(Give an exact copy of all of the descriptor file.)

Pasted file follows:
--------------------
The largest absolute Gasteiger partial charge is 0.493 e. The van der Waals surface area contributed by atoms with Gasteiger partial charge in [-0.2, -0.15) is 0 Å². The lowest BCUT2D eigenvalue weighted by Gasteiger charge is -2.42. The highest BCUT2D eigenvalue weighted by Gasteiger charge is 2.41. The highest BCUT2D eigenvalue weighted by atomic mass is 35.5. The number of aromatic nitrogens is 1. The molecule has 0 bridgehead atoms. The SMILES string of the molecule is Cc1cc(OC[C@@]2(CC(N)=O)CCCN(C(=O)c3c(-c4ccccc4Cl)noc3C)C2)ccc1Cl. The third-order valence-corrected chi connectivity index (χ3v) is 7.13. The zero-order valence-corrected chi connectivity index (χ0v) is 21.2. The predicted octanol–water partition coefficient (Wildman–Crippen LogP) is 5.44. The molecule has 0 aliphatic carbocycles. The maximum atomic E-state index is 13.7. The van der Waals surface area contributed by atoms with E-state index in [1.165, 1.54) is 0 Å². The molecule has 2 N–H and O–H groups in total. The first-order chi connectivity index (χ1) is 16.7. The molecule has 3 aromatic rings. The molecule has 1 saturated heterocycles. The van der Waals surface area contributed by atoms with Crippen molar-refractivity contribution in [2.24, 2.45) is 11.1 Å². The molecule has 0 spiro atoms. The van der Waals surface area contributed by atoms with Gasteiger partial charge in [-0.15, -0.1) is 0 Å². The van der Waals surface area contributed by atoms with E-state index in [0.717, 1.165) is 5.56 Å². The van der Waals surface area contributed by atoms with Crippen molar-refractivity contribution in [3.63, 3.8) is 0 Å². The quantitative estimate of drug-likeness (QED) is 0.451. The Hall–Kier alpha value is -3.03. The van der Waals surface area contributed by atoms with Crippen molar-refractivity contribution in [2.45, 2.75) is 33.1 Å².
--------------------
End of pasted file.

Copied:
The largest absolute Gasteiger partial charge is 0.493 e. The van der Waals surface area contributed by atoms with Gasteiger partial charge in [-0.2, -0.15) is 0 Å². The lowest BCUT2D eigenvalue weighted by Gasteiger charge is -2.42. The highest BCUT2D eigenvalue weighted by Gasteiger charge is 2.41. The highest BCUT2D eigenvalue weighted by atomic mass is 35.5. The number of aromatic nitrogens is 1. The molecule has 0 bridgehead atoms. The SMILES string of the molecule is Cc1cc(OC[C@@]2(CC(N)=O)CCCN(C(=O)c3c(-c4ccccc4Cl)noc3C)C2)ccc1Cl. The third-order valence-corrected chi connectivity index (χ3v) is 7.13. The zero-order valence-corrected chi connectivity index (χ0v) is 21.2. The predicted octanol–water partition coefficient (Wildman–Crippen LogP) is 5.44. The molecule has 0 aliphatic carbocycles. The maximum atomic E-state index is 13.7. The van der Waals surface area contributed by atoms with E-state index in [1.165, 1.54) is 0 Å². The molecule has 2 N–H and O–H groups in total. The first-order chi connectivity index (χ1) is 16.7. The molecule has 3 aromatic rings. The molecule has 1 saturated heterocycles. The van der Waals surface area contributed by atoms with Crippen molar-refractivity contribution in [2.24, 2.45) is 11.1 Å². The molecule has 0 spiro atoms. The van der Waals surface area contributed by atoms with Gasteiger partial charge in [-0.15, -0.1) is 0 Å². The van der Waals surface area contributed by atoms with E-state index in [0.717, 1.165) is 5.56 Å². The van der Waals surface area contributed by atoms with Crippen molar-refractivity contribution in [3.63, 3.8) is 0 Å². The quantitative estimate of drug-likeness (QED) is 0.451. The Hall–Kier alpha value is -3.03. The van der Waals surface area contributed by atoms with Crippen molar-refractivity contribution in [2.45, 2.75) is 33.1 Å².